Cape Town – Dr Mosadi Mahoko, a registrar in the Division of Plastic and Reconstructive Surgery at Stellenbosch University, has won the coveted Jack Penn medal for the best result in South Africa for the 2019 final plastic surgery exams.
Mahoko is the first black female South African plastic surgeon to qualify from Stellenbosch University and in the Western Cape, the university said on Wednesday.
Mahoko received a letter from the Colleges of Medicine of South Africa (CMSA) on 8 April informing her of her medal for an excellent achievement in the FC Plast Surg (SA) final examination of the College of Plastic Surgeons. The Jack Penn medal has only been awarded twice since its inception in 1995.
The inaugural winner, Dr Kotze Engelbrecht, was also a Stellenbosch University graduate.
In an interview, Mahoko said the award was “a complete unexpected surprise. I fell to my knees when I got the e-mail".
In his letter, the honorary registrar at the College of Medicines in South Africa (CMSA), Professor Victor Mngomezulu, said it is customary for medals to be presented at an admission ceremony of the CMSA, but due to the Covid-19 pandemic the 2020 CMSA admission ceremonies were cancelled.
“I'm disappointed not to collect the medal and certificate. It would have been great to walk on stage and receive this great accolade," Mahoko said.
Ascribing her success to “hard work and determination", she said, "if you hunker down, study the work and are passionate about the work you do, you'll be successful."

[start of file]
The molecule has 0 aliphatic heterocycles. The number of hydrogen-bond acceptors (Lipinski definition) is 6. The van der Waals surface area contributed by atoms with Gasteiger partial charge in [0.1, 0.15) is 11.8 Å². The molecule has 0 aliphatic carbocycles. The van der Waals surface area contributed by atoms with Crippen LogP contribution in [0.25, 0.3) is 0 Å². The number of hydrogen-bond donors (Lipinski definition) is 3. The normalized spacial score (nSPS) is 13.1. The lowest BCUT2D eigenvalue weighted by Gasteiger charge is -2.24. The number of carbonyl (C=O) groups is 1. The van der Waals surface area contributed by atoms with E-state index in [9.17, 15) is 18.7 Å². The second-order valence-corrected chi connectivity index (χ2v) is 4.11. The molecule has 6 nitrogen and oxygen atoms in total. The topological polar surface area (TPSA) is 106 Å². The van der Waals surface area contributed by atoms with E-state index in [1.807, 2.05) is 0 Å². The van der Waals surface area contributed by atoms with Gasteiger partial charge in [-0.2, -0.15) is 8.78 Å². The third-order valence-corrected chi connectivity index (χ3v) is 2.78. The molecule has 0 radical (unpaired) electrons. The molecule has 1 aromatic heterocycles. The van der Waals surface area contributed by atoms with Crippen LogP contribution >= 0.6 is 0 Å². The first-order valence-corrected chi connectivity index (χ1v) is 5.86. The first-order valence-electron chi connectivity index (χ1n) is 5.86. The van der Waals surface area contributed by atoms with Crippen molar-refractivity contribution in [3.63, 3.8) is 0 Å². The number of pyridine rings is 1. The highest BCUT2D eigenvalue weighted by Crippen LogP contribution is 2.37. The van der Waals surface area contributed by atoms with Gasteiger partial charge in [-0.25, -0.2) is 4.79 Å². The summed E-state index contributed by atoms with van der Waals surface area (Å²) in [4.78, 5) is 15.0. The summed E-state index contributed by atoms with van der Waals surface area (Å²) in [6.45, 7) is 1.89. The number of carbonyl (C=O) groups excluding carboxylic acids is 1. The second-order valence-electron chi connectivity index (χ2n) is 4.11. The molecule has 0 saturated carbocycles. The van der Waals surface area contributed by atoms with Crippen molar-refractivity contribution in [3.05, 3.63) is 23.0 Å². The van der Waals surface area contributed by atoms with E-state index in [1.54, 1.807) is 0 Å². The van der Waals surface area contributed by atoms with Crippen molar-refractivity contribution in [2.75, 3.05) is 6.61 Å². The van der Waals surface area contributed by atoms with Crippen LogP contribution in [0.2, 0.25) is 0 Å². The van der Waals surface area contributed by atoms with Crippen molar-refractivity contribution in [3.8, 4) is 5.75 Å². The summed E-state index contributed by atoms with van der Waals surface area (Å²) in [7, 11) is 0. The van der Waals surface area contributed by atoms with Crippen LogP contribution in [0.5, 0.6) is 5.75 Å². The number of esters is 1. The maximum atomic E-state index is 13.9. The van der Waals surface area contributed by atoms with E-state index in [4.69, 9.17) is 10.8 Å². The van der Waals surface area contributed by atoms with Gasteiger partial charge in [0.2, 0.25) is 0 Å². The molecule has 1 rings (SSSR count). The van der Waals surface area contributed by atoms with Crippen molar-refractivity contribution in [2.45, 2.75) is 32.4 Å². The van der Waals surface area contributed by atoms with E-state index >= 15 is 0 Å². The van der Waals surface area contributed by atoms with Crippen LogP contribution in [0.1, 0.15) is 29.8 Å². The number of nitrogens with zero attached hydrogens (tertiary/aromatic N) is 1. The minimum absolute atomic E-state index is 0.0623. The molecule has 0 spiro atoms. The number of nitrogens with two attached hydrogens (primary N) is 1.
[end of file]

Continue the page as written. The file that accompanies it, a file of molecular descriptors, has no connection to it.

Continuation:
She named, as her role model, her mother, the late Professor Sophie Mahoko, former dean of the School of Health Sciences at the University of Venda.
“I learnt so much from my mother, who died in 2014. She had humble beginnings and worked hard to become an impressive academic. She instilled in me that you must never let adversity get you down.
“I've worked hard with the aim of being a good, sensible plastic surgeon to all my patients. This medal has given me the validation to believe I deserve to be in this field," Mahoko said.
The final exam comprised two parts – a written component in July and a practical all-day clinical exam on 18 October at Durban's Nkosi Albert Luthuli Hospital.
In 2010, she worked as a medical officer in the trauma unit at Tygerberg Hospital before joining the General Surgery department as a registrar until 2015, when she joined the Plastic and Reconstructive Surgery Division. She is now in her final year as a registrar. She hopes to do a fellowship in rhinoplasty next.
“I have a passion for reconstructive surgery and, particularly for cleft lip and palate surgery. I would like to work on nasal reconstruction in these children as they often have severe nasal abnormalities.
"I would also like to apply my knowledge of nasal reconstruction in cosmetic surgery," she said.